There are approx 800 tick species worldwide with around 70+ of them found in Australia. All have been introduced to Australia with one exception, a deadly species that puts absolute fear into every pet owner in Eastern Australia. The “Ixodes Holocyclus” more commonly referred to as the “Australian Paralysis Tick”.
While the majority of reactions from tick bites are merely irritating; however if the bites are multiple it can provoke an intense allergic dermatitis (anaphylactic shock can be life threatening). Elsewhere in the world, Lyme disease from tick bite has a dramatic impact on human health. In Australia authorities still believe “there is no scientific evidence for Lyme disease in Australia”. Of the 800 tick species known worldwide only the “Australian Paralysis Tick” requires immediate medical or veterinary treatment. If treatment is not administered in the early stages, the result is often fatal.
There is a common misconception that ticks (and fleas) are only active during the warmer months in Australia. However there are a seemingly increased number of tick paralysis incident across the eastern states during the cooler months. Why is this? Some make claim a result of climate change allowing larvae to hatch all year round, while others say pet owners are simply more complacent with preventative measures throughout winter.
Regardless of the reason, the risk of your pet being affected by tick paralysis is very real and very life threatening. By coincidence at the time of writing this article, I actually discovered a Paralysis Tick on one of my own dogs – Amber! I check my dogs over on a daily basis and have never felt a tick before. I admit that if I ever did discover one, I expected it would be obvious to feel and see. The tick I found was an adult female (confirmed by the vet) however was very tiny; the size of a sesame seed and more white than grey. It was much smaller and paler to what I had in my mind.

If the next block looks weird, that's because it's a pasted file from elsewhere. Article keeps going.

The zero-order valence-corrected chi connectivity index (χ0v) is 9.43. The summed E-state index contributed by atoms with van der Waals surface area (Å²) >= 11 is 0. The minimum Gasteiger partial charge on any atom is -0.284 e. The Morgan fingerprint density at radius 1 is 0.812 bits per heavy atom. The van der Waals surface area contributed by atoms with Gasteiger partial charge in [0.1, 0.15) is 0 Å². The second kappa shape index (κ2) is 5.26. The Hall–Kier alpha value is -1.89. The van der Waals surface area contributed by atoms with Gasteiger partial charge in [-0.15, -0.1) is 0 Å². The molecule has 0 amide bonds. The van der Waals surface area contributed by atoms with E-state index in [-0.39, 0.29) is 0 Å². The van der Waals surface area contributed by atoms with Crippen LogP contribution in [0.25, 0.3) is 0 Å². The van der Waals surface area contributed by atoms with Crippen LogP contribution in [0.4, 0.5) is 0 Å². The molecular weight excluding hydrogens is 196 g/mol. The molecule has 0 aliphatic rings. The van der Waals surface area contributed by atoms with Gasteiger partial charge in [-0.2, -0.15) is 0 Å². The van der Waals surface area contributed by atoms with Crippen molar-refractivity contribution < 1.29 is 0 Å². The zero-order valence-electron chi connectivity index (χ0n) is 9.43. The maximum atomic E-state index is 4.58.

As a result of finding the tick so early; it is thought only attaching the day before, Amber was one very lucky little girl and 48 hours later under observation did not develop any symptoms of paralysis – difficulty swallowing, drooling, change in bark, grunting noises, rapid breathing, wobbly legs etc.
What measures can you take to reduce your pet’s risk of becoming a host to an Australian Paralysis Tick?
1. Avoid Tick Habitats:
Do not walk your dog or allow your cat to wander in bush or scrub areas. Keep lawns and shrubs short and remove compost material and leaf matter from backyards.
2. Search Pets Every Day (or Twice Daily) For Ticks:
Always run your fingers through your dogs coat down to the skin. Not forgetting to check between pads of toes, groin, bottom, ears, and gums, under collars and around eyes/face. Try and become familiar with what an Australian Paralysis Tick or tick crater looks like!
3. Administer a Tick Control Product:
There are a number of products on the market. They range in application methods such as; sprayed directly onto the pets coat and skin, chewable tablets and simple pipette squeezed directly onto the skin of your pet’s neck or shoulder blades such as Frontline.
If you find a tick or a tick crater on your pet, regardless if you are using a tick preventative it is always recommended that you seek veterinary advice for further direction.
“This sponsored post was brought to you by Frontline.
If conditions persist, please seek advice from your local vet”.
Author Bio: Nikki is pack leader at Pressplay Pets, a blog for the modern age pet parent interested in health & care, news, reviews & personal accounts of unconditional love & at times heartfelt pain of pet parenting. She is also proud mum to cute and cheeky Papillons ‘Amber’ and ‘Indy’ and one crazy Rainbow Lorikeet named ‘Ralph’! Follow my Facebook and Twitter.
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